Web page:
While writing microservices in Python, I like to declaratively define the shape of the data coming in and out of JSON APIs or NoSQL databases in a separate module. Both TypedDict and dataclass are fantastic tools to communicate the shape of the data with the next person working on the codebase.

Whenever I need to do some processing on the data before starting to work on that, I prefer to transform the data via dataclasses. Consider this example:

# src.py
from __future__ import annotations

from dataclasses import dataclass
from typing import Any


@dataclass
class WebhookPayload:
    """Save data to DynamoDB."""

    url: str
    request_payload: dict
    response_payload: dict
    status_code: int

    def to_dynamodb_item(self) -> None:
        ...

The above class defines the structure of a payload that’ll be saved in a DynamoDB table. To make things simpler, I want to serialize the request_payload, response_payload, and status_code fields to JSON string before saving them to the DB. Usually, I’d do it in the to_dynamodb_item like this:

# src.py
from __future__ import annotations

from dataclasses import dataclass
import json
from typing import Any


@dataclass
class WebhookPayload:
    """Save data to DynamoDB."""

    # Snip...

    def to_dynamodb_item(self) -> dict[str, Any]:
        request_payload = json.dumps(self.request_payload)
        response_payload = json.dumps(self.response_payload)
        status_code = json.dumps(self.response_payload)
        # ...
        dyanmodb_item = ...
        return dynamodb_item

However, keeping track of this json.dumps transformation that’s buried in a method can be difficult. Also, it can be hard to track the fields that need to be deserialized whenever you want the rich data structures back. Another disadvantage is that you’ll have to perform the same transformation again if you need serialized fields in another method. A better way is to take advantage of the __post_init__ hook exposed by dataclasses. Here’s how you can do it:

# src.py
from __future__ import annotations

import json
from dataclasses import dataclass, field
from typing import Any


@dataclass
class WebhookPayload:
    """Save data to DynamoDB."""

    url: str
    request_payload: dict | None
    response_payload: dict | None
    status_code: int | None
    _json_transform: bool = field(default=True, repr=False)
    _json_fields: tuple[str, ...] = field(
        default=(
            "request_payload",
            "response_payload",
            "status_code",
        ),
        repr=False,
    )

    def __post_init__(self) -> None:
        if not self._json_transform:
            return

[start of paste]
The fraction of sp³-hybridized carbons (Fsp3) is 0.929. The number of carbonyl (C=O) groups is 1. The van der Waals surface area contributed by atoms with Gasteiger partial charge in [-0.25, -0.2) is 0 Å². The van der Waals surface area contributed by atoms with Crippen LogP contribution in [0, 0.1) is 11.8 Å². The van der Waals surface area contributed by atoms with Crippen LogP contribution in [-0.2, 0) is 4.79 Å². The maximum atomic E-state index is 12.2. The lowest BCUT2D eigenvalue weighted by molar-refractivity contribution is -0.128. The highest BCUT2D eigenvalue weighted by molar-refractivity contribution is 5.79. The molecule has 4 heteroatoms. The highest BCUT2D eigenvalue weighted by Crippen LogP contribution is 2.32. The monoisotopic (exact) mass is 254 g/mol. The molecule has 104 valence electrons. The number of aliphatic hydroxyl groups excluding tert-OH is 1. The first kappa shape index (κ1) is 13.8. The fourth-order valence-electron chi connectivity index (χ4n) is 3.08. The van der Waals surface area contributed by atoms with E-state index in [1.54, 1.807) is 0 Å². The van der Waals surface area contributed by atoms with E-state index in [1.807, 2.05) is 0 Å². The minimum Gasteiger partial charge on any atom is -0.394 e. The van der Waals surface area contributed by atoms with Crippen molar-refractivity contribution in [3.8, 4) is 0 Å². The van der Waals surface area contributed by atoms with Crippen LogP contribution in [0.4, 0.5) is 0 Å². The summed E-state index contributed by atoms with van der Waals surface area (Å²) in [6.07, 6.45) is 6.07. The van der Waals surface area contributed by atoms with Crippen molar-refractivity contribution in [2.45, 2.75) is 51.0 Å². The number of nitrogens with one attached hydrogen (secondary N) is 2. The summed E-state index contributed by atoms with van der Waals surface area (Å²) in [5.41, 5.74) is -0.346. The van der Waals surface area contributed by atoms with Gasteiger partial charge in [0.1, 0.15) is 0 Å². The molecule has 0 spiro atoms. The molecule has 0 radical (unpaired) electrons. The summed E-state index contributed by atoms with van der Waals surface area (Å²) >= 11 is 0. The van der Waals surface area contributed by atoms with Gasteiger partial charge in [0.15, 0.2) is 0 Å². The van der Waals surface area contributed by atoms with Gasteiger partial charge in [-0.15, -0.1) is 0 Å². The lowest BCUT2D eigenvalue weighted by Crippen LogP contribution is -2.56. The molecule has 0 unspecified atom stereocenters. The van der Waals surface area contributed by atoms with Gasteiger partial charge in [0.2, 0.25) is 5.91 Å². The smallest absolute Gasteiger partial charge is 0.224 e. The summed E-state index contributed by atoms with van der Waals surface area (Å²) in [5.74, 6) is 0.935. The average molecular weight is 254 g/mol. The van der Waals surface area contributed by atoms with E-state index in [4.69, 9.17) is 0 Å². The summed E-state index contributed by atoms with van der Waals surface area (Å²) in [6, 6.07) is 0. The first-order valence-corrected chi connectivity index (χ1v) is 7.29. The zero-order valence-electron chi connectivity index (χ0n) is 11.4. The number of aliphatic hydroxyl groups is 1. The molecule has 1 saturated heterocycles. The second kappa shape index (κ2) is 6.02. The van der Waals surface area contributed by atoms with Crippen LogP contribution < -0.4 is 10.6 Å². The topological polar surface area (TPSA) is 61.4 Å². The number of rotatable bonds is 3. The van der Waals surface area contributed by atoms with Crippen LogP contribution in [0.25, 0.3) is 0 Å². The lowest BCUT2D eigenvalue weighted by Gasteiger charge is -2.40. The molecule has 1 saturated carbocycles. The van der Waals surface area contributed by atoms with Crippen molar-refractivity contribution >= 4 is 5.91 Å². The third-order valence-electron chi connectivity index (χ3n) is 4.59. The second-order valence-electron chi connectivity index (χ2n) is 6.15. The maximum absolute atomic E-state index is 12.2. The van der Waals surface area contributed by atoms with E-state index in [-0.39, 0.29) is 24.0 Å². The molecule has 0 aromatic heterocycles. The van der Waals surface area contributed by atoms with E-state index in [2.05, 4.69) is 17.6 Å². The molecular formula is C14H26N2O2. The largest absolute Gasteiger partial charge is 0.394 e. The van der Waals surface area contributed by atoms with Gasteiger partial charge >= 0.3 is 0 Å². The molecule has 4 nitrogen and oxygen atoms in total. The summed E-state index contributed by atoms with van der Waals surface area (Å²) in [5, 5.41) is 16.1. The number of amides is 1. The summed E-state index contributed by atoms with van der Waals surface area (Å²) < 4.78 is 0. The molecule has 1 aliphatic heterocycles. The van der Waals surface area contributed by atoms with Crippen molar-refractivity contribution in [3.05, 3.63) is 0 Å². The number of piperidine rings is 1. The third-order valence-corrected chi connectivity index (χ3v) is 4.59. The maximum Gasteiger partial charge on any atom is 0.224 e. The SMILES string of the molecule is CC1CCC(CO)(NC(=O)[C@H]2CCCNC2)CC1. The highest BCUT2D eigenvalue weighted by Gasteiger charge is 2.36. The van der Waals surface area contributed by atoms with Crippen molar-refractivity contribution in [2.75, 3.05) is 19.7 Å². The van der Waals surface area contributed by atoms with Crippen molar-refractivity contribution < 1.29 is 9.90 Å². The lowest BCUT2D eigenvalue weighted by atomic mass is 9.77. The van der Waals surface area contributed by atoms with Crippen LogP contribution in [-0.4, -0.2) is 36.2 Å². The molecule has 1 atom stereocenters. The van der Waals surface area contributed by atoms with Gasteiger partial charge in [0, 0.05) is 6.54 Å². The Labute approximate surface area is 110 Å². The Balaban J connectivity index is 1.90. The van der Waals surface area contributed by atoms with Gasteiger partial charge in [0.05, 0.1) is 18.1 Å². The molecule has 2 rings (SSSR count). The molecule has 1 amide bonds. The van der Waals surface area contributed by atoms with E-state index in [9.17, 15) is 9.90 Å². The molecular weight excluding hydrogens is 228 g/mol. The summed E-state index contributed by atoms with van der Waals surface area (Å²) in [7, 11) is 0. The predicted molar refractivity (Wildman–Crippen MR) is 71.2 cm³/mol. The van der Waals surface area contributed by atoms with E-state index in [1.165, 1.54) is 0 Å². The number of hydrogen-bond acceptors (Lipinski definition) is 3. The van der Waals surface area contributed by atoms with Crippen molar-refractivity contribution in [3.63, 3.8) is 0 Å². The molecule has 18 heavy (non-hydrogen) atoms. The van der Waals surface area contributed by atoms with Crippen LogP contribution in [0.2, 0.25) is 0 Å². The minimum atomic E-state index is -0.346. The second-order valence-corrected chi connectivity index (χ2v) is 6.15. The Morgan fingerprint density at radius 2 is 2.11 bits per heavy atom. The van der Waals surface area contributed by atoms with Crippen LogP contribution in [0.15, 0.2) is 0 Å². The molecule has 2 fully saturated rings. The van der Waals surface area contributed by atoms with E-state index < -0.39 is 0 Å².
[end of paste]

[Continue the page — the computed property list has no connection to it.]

for field in self._json_fields:
            # Here's where the magic happens!
            setattr(self, field, json.dumps(getattr(self, field)))

    def to_dynamodb_item(self) -> dict[str, Any]:
        ...


if __name__ == "__main__":
    wh = WebhookPayload(
        url="https//:httpbin.org/post",
        request_payload={"hello": "world"},
        response_payload=None,
        status_code=None,
    )
    print(wh)

Running the script will print the following:

WebhookPayload(
    url='https//:httpbin.org/post',
    request_payload='{"hello": "world"}',
    response_payload='null',
    status_code='null'
)

Notice, how the intended fields are now JSON encoded. Python calls the __post_init__ hook of a dataclass after calling the __init__ method. If you don’t generate any init by decorating the target class with @dataclass(init=False), in that case, the __post_init__ hook won’t be executed.

The field function with repr=False allows us to exclude the configuration fields like _json_transform and _json_fields from the final __repr__ of the class. Notice that these two fields are absent in the final representation of the dataclass instance.

You can turn off the JSON conversion by setting the _json_transform to False:

# src.py

...
WebhookPayload(
    url="https//:httpbin.org/post",
    request_payload={"hello": "world"},
    response_payload=None,
    status_code=None,
    _json_transform=False,
)

You can also add or remove fields to be transformed by changing the value of the _json_fields iterable of the class:

# src.py

...
WebhookPayload(
    url="https//:httpbin.org/post",
    request_payload={"hello": "world"},
    response_payload=None,
    status_code=None,
    _json_fields=("status_code",),
)

This will only serialize the status_code field. Neat!

References

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